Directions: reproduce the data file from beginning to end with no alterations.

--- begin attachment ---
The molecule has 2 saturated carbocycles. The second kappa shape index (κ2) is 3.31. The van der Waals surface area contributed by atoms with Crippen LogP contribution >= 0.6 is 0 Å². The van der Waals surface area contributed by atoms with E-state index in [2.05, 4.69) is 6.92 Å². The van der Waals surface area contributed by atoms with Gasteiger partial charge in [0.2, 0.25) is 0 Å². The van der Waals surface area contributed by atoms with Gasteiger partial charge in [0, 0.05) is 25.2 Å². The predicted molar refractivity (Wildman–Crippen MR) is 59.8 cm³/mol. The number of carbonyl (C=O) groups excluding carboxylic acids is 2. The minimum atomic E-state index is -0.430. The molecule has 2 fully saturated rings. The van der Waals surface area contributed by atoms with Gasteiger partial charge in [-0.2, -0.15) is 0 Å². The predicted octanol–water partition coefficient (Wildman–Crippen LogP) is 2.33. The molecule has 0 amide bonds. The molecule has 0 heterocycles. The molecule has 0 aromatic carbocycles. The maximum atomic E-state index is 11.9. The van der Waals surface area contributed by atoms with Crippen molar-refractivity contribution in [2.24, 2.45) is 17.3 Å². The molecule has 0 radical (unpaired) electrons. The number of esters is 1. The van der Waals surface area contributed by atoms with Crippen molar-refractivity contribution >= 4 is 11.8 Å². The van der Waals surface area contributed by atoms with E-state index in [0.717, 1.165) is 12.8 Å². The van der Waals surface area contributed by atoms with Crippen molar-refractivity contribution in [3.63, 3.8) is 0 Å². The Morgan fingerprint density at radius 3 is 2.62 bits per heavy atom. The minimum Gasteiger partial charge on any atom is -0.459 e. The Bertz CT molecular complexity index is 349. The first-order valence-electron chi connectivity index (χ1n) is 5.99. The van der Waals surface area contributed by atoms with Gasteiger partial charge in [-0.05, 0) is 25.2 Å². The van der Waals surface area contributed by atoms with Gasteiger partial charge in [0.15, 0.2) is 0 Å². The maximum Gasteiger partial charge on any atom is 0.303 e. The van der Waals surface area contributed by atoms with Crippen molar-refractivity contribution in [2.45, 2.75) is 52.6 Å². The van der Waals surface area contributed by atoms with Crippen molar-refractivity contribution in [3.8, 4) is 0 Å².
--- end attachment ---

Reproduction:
The molecule has 2 saturated carbocycles. The second kappa shape index (κ2) is 3.31. The van der Waals surface area contributed by atoms with Crippen LogP contribution >= 0.6 is 0 Å². The van der Waals surface area contributed by atoms with E-state index in [2.05, 4.69) is 6.92 Å². The van der Waals surface area contributed by atoms with Gasteiger partial charge in [0.2, 0.25) is 0 Å². The van der Waals surface area contributed by atoms with Gasteiger partial charge in [0, 0.05) is 25.2 Å². The predicted molar refractivity (Wildman–Crippen MR) is 59.8 cm³/mol. The number of carbonyl (C=O) groups excluding carboxylic acids is 2. The minimum atomic E-state index is -0.430. The molecule has 2 fully saturated rings. The van der Waals surface area contributed by atoms with Gasteiger partial charge in [-0.2, -0.15) is 0 Å². The predicted octanol–water partition coefficient (Wildman–Crippen LogP) is 2.33. The molecule has 0 amide bonds. The molecule has 0 heterocycles. The molecule has 0 aromatic carbocycles. The maximum atomic E-state index is 11.9. The van der Waals surface area contributed by atoms with Crippen molar-refractivity contribution in [2.24, 2.45) is 17.3 Å². The molecule has 0 radical (unpaired) electrons. The number of esters is 1. The van der Waals surface area contributed by atoms with Crippen molar-refractivity contribution >= 4 is 11.8 Å². The van der Waals surface area contributed by atoms with E-state index in [0.717, 1.165) is 12.8 Å². The van der Waals surface area contributed by atoms with Crippen molar-refractivity contribution in [3.63, 3.8) is 0 Å². The Morgan fingerprint density at radius 3 is 2.62 bits per heavy atom. The minimum Gasteiger partial charge on any atom is -0.459 e. The Bertz CT molecular complexity index is 349. The first-order valence-electron chi connectivity index (χ1n) is 5.99. The van der Waals surface area contributed by atoms with Gasteiger partial charge in [-0.05, 0) is 25.2 Å². The van der Waals surface area contributed by atoms with Gasteiger partial charge in [0.15, 0.2) is 0 Å². The maximum Gasteiger partial charge on any atom is 0.303 e. The van der Waals surface area contributed by atoms with Crippen molar-refractivity contribution in [2.45, 2.75) is 52.6 Å². The van der Waals surface area contributed by atoms with Crippen molar-refractivity contribution in [3.8, 4) is 0 Å².